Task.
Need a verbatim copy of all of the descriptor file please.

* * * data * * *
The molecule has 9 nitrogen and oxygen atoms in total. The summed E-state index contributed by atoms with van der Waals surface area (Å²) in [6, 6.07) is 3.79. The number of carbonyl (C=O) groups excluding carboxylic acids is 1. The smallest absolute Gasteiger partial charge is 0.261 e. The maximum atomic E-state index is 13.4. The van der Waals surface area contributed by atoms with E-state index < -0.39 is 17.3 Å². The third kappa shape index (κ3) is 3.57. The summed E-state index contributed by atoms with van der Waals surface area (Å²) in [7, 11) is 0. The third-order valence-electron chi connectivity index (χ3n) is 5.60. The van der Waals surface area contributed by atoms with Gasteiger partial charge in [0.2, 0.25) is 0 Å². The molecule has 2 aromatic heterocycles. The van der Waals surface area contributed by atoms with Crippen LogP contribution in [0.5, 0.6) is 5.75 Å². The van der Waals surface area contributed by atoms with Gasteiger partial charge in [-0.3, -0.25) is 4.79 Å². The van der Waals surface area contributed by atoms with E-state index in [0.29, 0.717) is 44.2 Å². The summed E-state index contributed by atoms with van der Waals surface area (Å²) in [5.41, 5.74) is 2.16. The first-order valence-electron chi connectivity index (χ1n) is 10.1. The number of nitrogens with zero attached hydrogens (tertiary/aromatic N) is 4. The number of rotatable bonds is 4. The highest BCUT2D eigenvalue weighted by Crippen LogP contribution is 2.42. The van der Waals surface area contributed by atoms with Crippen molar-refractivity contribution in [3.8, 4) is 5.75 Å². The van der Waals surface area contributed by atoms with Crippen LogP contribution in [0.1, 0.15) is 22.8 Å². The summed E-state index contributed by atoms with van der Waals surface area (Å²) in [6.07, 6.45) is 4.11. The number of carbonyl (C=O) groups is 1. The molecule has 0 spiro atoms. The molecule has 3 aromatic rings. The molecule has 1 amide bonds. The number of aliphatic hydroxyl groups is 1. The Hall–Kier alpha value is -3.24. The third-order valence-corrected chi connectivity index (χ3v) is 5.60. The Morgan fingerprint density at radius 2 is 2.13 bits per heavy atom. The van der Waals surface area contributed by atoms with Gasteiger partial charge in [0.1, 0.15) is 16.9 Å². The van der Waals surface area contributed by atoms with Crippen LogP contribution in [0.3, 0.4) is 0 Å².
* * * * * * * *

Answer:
The molecule has 9 nitrogen and oxygen atoms in total. The summed E-state index contributed by atoms with van der Waals surface area (Å²) in [6, 6.07) is 3.79. The number of carbonyl (C=O) groups excluding carboxylic acids is 1. The smallest absolute Gasteiger partial charge is 0.261 e. The maximum atomic E-state index is 13.4. The van der Waals surface area contributed by atoms with E-state index < -0.39 is 17.3 Å². The third kappa shape index (κ3) is 3.57. The summed E-state index contributed by atoms with van der Waals surface area (Å²) in [7, 11) is 0. The third-order valence-electron chi connectivity index (χ3n) is 5.60. The van der Waals surface area contributed by atoms with Gasteiger partial charge in [0.2, 0.25) is 0 Å². The molecule has 2 aromatic heterocycles. The van der Waals surface area contributed by atoms with Crippen LogP contribution in [0.5, 0.6) is 5.75 Å². The van der Waals surface area contributed by atoms with Gasteiger partial charge in [-0.3, -0.25) is 4.79 Å². The van der Waals surface area contributed by atoms with E-state index in [0.29, 0.717) is 44.2 Å². The summed E-state index contributed by atoms with van der Waals surface area (Å²) in [5.41, 5.74) is 2.16. The first-order valence-electron chi connectivity index (χ1n) is 10.1. The number of nitrogens with zero attached hydrogens (tertiary/aromatic N) is 4. The number of rotatable bonds is 4. The highest BCUT2D eigenvalue weighted by Crippen LogP contribution is 2.42. The van der Waals surface area contributed by atoms with Crippen molar-refractivity contribution in [3.8, 4) is 5.75 Å². The van der Waals surface area contributed by atoms with Crippen LogP contribution in [0.1, 0.15) is 22.8 Å². The summed E-state index contributed by atoms with van der Waals surface area (Å²) in [6.07, 6.45) is 4.11. The number of carbonyl (C=O) groups is 1. The molecule has 0 spiro atoms. The molecule has 3 aromatic rings. The molecule has 1 amide bonds. The number of aliphatic hydroxyl groups is 1. The Hall–Kier alpha value is -3.24. The third-order valence-corrected chi connectivity index (χ3v) is 5.60. The Morgan fingerprint density at radius 2 is 2.13 bits per heavy atom. The van der Waals surface area contributed by atoms with Gasteiger partial charge in [0.1, 0.15) is 16.9 Å². The van der Waals surface area contributed by atoms with Crippen LogP contribution in [0.3, 0.4) is 0 Å².